Israel has never legally acquired any further territories. A full 33% of the territory Israel claims as its own, “outside the State of Israel” was acquired by war. The acquisition of territory by war has been illegal since at least 1933. Israel’s borders are the same as the day they were proclaimed to the world and recognized.

        What do you think negotiations are for? It’s the only legal way out of the huge illegal quagmire Israel has purposefully created with it’s 65 years of illegal facts on the ground. If Israel were to now adhere to the law, it would be required to withdraw to its Internationally recognized borders, taking all its citizens with it and pay reparations to those it dispossessed. The Jewish state would be sent bankrupt for decades.

      • JeffB
        JeffB
        March 6, 2014, 6:10 pm

        @talknic

        Oh we are back to your favorite conversation:
        Israel only exists in the 1948 boundary lines even though the UN which supposedly the ultimately authority has time and time again recognized the 1949 armistice lines as Israel’s border.

        But let’s ignore that issue.

        f Israel were to now adhere to the law, it would be required to withdraw to its Internationally recognized borders, taking all its citizens with it and pay reparations to those it dispossessed. The Jewish state would be sent bankrupt for decades.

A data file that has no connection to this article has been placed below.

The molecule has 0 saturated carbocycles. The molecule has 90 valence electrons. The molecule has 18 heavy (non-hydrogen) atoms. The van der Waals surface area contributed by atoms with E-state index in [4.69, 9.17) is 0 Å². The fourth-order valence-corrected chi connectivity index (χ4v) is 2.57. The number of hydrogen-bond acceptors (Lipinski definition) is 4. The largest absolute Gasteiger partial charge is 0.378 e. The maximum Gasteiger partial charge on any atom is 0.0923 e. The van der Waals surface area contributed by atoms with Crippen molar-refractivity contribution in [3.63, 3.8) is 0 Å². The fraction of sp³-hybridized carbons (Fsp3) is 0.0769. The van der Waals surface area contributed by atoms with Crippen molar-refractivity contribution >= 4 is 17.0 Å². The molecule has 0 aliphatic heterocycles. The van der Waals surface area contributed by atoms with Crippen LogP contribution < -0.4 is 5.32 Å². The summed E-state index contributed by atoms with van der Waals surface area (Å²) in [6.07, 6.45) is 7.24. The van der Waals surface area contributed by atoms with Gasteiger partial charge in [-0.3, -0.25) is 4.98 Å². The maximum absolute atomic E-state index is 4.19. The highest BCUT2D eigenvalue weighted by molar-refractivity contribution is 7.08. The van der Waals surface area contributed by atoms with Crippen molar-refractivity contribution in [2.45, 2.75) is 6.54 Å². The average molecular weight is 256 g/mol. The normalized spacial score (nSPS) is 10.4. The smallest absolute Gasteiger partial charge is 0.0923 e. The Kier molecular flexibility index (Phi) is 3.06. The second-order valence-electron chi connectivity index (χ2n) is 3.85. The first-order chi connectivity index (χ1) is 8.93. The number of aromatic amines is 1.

A state doesn’t go bankrupt for decades, it just goes bankrupt. That’s it. It defaults on the debt and goes through a bankruptcy process and the debts are wiped out. What I think you are talking about is not bankruptcy but something that existed prior to bankruptcy where a state must exist as a servile state paying tribute forever or for a very long time in exchange for some “wrong” it had committed. That would be today called colonization. If it is done to a people it is called enslavement.

        So under your theory Israel would end up as a colony of Palestine with Palestine raping its resources for decades to pay reparations. And what could possibly motivate the Israelis to ever agree to such a situation? Their deep and abiding respect for international law?

        You can have all the masturbatory revenge fantasies you want. The Israelis are not going to accept terms worse than they would get from a war without a war or several wars. If you are willing to lose 100m people to punish the Jews, that’s not a problem. Otherwise you aren’t getting justice.

        Which means if your theory of the law were correct, Israel will not now nor will it ever come it adherence with the law. It must fight to the death against the UN. I, who happen to the think the UN is outright anti-Semitic, don’t believe the UN would be nearly as cruel as to impose on Israel what you are talking about in some weird alternative universe where they had the ability to impose much of anything. But if I’m wrong I promise to personally spend the rest of my life figuring out a way to do a Timothy McVeigh at 1st avenue and 42nd street. And I’m sure the Israelis would do far worse.

      • talknic
        talknic
        March 9, 2014, 1:58 am